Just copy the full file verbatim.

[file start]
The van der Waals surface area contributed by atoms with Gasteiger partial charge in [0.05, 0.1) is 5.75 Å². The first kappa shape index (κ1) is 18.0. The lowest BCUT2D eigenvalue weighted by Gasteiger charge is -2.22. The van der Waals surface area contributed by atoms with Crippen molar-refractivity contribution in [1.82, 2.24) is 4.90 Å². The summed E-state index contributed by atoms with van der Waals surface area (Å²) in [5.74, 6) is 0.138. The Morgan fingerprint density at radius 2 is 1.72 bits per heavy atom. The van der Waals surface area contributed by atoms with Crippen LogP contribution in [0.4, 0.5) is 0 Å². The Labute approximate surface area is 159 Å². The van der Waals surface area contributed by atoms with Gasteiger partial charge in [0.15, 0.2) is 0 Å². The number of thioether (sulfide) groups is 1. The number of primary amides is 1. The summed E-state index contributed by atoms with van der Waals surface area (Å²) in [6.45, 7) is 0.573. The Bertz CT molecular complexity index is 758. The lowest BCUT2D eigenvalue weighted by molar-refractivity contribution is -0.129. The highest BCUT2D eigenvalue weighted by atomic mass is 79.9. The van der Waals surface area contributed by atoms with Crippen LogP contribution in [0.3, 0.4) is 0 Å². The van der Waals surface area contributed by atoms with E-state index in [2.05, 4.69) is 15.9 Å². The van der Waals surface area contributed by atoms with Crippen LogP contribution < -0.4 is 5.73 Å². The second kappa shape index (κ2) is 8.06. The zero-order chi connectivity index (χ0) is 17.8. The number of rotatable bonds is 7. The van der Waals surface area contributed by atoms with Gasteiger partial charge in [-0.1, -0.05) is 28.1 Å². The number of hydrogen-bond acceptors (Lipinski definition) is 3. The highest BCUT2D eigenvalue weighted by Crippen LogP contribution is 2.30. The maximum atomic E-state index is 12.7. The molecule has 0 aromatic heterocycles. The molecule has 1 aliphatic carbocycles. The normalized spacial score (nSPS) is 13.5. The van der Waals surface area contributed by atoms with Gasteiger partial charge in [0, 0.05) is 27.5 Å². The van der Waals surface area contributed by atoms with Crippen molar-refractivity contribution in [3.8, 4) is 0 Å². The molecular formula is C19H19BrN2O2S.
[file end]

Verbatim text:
The van der Waals surface area contributed by atoms with Gasteiger partial charge in [0.05, 0.1) is 5.75 Å². The first kappa shape index (κ1) is 18.0. The lowest BCUT2D eigenvalue weighted by Gasteiger charge is -2.22. The van der Waals surface area contributed by atoms with Crippen molar-refractivity contribution in [1.82, 2.24) is 4.90 Å². The summed E-state index contributed by atoms with van der Waals surface area (Å²) in [5.74, 6) is 0.138. The Morgan fingerprint density at radius 2 is 1.72 bits per heavy atom. The van der Waals surface area contributed by atoms with Crippen LogP contribution in [0.4, 0.5) is 0 Å². The Labute approximate surface area is 159 Å². The van der Waals surface area contributed by atoms with Gasteiger partial charge in [0.15, 0.2) is 0 Å². The number of thioether (sulfide) groups is 1. The number of primary amides is 1. The summed E-state index contributed by atoms with van der Waals surface area (Å²) in [6.45, 7) is 0.573. The Bertz CT molecular complexity index is 758. The lowest BCUT2D eigenvalue weighted by molar-refractivity contribution is -0.129. The highest BCUT2D eigenvalue weighted by atomic mass is 79.9. The van der Waals surface area contributed by atoms with Crippen LogP contribution in [0.3, 0.4) is 0 Å². The van der Waals surface area contributed by atoms with E-state index in [2.05, 4.69) is 15.9 Å². The van der Waals surface area contributed by atoms with Crippen LogP contribution < -0.4 is 5.73 Å². The second kappa shape index (κ2) is 8.06. The zero-order chi connectivity index (χ0) is 17.8. The number of rotatable bonds is 7. The van der Waals surface area contributed by atoms with Gasteiger partial charge in [-0.1, -0.05) is 28.1 Å². The number of hydrogen-bond acceptors (Lipinski definition) is 3. The highest BCUT2D eigenvalue weighted by Crippen LogP contribution is 2.30. The maximum atomic E-state index is 12.7. The molecule has 0 aromatic heterocycles. The molecule has 1 aliphatic carbocycles. The normalized spacial score (nSPS) is 13.5. The van der Waals surface area contributed by atoms with Gasteiger partial charge in [0, 0.05) is 27.5 Å². The van der Waals surface area contributed by atoms with Crippen molar-refractivity contribution in [3.8, 4) is 0 Å². The molecular formula is C19H19BrN2O2S.